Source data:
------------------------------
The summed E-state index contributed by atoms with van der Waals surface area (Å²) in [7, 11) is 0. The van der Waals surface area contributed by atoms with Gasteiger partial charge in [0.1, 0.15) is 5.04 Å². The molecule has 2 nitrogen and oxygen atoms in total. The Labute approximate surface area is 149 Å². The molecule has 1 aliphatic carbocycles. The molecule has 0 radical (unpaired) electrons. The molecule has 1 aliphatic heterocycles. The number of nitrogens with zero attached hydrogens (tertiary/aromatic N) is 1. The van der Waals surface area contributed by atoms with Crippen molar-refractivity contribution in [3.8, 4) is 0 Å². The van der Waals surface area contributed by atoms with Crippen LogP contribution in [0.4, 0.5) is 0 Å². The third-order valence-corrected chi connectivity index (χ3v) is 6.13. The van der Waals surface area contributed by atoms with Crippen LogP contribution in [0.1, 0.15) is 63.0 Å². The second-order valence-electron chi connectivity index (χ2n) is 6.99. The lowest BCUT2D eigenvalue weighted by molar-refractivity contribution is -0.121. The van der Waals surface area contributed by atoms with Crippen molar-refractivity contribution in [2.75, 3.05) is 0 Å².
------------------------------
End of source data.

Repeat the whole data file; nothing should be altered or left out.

The summed E-state index contributed by atoms with van der Waals surface area (Å²) in [7, 11) is 0. The van der Waals surface area contributed by atoms with Gasteiger partial charge in [0.1, 0.15) is 5.04 Å². The molecule has 2 nitrogen and oxygen atoms in total. The Labute approximate surface area is 149 Å². The molecule has 1 aliphatic carbocycles. The molecule has 0 radical (unpaired) electrons. The molecule has 1 aliphatic heterocycles. The number of nitrogens with zero attached hydrogens (tertiary/aromatic N) is 1. The van der Waals surface area contributed by atoms with Crippen molar-refractivity contribution in [3.8, 4) is 0 Å². The van der Waals surface area contributed by atoms with Crippen LogP contribution in [0.4, 0.5) is 0 Å². The third-order valence-corrected chi connectivity index (χ3v) is 6.13. The van der Waals surface area contributed by atoms with Crippen LogP contribution in [0.1, 0.15) is 63.0 Å². The second-order valence-electron chi connectivity index (χ2n) is 6.99. The lowest BCUT2D eigenvalue weighted by molar-refractivity contribution is -0.121. The van der Waals surface area contributed by atoms with Crippen molar-refractivity contribution in [2.75, 3.05) is 0 Å².